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July 3, 2016

Summer Starts

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There is no better way to travel then on trains, where the leg room is ample and there is so much time to read. When we booked this weekend away, the train journey itself was the destination, but we had to arrive somewhere, so we chose Ottawa, where we have best cousin-friends and even other friends, and cousin-friends who were kind enough to offer us a place to stay. And it was Canada Day Weekend, so what better place to be…even if the place we mean to be specifically on Canada Day is our cousin’s beautiful backyard across the river in Gatineau. And it really was amazing.

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As we’d hoped, the train journey was a pleasure. I had more time to read than I’ve had in weeks. I finished Rich and Pretty, by Rumaan Alam, which I liked so much and will be writing about, and started Signal to Noise, by Silvia Moreno-Garcia, which was lovely and so much fun. They also had my favourite kind of tea on sale (Sloane Tea’s Heavenly Cream) and so all was right with the world.

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It was such a nice weekend—the children had children to play with and I got to spend time with some of my favourite people. We had an excellent time with our cousins, and met up with my dear friends Rebecca who took us to the Museum of  Nature, and last night I got to visit with my 49thShelf comrades who I’ve been working so happily with for years but have only ever hung out with a handful of times. Apart from one traumatic episode of carsickness (not mine) and the night the children took turns waking up every twenty minutes, it was a perfect long long weekend. I also learned that it is possible to eat my limit in cheetos and potato chips, which I had never suspected. Also that it is probably inadvisable to start drinking before noon.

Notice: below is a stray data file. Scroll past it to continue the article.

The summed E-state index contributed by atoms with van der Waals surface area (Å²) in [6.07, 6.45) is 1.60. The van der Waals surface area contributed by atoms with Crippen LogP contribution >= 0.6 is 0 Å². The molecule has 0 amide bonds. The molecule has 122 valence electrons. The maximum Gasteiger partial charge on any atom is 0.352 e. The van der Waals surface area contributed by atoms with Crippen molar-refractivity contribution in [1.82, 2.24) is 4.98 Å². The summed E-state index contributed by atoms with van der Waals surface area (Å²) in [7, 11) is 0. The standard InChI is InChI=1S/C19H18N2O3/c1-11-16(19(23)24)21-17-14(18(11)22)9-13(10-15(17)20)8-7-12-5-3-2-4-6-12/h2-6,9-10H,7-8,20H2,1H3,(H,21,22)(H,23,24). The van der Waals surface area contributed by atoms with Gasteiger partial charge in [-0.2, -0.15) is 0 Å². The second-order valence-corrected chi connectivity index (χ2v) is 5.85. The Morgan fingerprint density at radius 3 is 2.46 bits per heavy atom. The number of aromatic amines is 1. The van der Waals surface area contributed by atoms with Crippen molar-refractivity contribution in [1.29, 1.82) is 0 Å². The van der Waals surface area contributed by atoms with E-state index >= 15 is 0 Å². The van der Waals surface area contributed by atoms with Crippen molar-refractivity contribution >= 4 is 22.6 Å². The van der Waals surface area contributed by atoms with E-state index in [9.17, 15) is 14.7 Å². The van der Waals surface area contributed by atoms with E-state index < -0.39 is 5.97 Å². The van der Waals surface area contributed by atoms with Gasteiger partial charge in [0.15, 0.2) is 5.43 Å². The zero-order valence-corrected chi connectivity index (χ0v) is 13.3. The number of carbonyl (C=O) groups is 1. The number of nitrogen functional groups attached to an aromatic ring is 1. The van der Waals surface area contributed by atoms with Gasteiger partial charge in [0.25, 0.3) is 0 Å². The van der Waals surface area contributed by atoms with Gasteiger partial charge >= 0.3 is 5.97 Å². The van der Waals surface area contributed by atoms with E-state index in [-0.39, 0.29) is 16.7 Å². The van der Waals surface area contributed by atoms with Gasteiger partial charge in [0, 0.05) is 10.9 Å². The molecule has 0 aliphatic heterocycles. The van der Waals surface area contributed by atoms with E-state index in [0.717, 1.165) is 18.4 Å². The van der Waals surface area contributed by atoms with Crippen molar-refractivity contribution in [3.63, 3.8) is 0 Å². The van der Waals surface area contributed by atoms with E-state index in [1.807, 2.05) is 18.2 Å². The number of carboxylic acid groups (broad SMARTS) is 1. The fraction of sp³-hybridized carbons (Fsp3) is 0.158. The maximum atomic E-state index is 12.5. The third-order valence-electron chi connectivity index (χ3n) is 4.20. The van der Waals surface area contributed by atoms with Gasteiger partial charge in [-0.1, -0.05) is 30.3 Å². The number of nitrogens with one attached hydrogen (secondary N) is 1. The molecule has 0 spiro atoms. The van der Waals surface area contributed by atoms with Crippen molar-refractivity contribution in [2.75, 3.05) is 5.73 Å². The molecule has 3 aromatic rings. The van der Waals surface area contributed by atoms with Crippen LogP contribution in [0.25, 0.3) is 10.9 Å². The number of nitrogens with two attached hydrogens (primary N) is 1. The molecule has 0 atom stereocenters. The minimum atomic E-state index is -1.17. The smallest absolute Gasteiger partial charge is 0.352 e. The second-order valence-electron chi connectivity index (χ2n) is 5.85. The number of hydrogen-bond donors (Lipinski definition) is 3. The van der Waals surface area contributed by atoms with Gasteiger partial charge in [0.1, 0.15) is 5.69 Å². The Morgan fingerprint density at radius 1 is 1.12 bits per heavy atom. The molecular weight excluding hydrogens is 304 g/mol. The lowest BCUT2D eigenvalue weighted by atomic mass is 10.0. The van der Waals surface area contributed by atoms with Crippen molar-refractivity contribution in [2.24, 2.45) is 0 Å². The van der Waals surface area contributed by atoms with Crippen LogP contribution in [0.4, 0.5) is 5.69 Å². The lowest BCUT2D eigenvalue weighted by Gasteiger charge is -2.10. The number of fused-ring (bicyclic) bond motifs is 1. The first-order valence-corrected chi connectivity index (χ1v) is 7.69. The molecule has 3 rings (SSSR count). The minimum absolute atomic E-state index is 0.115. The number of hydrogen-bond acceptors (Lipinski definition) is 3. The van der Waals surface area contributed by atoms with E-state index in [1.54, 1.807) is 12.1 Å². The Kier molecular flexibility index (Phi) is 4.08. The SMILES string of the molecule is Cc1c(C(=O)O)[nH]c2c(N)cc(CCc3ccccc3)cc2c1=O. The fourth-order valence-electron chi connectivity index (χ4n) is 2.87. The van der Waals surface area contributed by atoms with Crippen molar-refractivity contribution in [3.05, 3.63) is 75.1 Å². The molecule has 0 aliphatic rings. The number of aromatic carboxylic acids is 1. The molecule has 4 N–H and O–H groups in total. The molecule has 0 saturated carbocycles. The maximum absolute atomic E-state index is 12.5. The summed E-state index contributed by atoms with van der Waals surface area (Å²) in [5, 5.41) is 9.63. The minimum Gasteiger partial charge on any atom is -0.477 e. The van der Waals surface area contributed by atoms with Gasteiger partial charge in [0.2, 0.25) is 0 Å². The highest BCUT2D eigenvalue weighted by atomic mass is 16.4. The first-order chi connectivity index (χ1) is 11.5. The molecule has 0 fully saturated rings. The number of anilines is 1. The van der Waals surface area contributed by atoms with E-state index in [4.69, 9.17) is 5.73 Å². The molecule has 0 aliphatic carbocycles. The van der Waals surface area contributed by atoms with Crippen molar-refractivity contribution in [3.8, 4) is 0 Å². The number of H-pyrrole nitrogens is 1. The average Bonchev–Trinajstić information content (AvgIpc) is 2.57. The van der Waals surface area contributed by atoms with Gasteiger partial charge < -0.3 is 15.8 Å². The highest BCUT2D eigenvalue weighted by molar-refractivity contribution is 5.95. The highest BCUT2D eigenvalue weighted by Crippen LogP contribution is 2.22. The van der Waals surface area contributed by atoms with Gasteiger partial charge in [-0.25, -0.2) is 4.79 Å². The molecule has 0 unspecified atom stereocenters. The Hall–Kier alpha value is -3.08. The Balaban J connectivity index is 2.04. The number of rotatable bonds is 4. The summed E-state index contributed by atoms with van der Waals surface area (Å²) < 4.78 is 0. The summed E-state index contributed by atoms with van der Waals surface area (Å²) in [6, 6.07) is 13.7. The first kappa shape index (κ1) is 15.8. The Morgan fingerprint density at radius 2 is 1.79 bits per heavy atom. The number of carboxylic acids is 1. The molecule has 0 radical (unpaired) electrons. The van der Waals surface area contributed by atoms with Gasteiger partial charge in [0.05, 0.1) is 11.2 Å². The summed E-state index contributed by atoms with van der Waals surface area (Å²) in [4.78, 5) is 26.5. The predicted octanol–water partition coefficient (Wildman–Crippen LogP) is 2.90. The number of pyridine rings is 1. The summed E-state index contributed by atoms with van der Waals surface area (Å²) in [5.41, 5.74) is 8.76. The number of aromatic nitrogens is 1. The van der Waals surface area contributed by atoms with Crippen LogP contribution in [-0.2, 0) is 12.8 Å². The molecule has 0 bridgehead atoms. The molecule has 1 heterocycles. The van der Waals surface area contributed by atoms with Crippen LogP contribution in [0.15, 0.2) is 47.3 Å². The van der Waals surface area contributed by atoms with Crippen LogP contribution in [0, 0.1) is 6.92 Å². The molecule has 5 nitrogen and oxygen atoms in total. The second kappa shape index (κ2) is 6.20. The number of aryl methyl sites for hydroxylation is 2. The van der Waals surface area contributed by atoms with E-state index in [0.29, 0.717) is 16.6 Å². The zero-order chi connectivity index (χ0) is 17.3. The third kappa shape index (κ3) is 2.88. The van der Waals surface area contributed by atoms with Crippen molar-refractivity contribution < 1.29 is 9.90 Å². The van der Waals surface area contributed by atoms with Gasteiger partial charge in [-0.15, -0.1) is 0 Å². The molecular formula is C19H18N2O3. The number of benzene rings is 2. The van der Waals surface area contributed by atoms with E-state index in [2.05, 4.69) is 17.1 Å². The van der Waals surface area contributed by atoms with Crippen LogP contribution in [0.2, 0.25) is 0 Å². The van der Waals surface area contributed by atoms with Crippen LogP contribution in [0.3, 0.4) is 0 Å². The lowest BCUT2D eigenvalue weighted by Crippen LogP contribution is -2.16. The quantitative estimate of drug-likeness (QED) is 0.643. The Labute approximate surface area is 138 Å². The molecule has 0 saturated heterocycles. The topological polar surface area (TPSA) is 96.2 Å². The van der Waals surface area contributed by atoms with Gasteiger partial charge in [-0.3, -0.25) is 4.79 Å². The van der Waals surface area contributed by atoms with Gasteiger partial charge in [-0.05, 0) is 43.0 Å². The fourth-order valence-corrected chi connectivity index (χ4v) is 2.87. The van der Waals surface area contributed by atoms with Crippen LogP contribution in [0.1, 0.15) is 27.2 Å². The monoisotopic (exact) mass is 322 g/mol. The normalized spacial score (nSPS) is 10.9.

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We came home today, another good trip, this time with me reading Nathan Whitlock’s Congratulations on Everything, which I am really enjoying, I also started reading the graphic novel of A Wrinkle in Time with Harriet, which we will continue this week. And we arrived home to find that our marigolds have finally bloomed, third generation. We planted them a couple of months back in our community planter, and have been waiting for the flowers to emerge. (Sadly, our lupines didn’t make it.) Summer is finally here proper, what with school out, and even 49thShelf’s Fall Fiction Preview being up (which is my main project for June), and my work days shift with the children being home. I’ve also decided to write a draft of a novel this summer, which is only going to make a tricky situation trickier, but who doesn’t like tricks? We shall see. We will do our best. And there will also be ice cream and holidays and barbecues and sand between our toes, and splash pads and ferry rides and picnics and pools and flowers. It will all go by so fast.

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August 19, 2015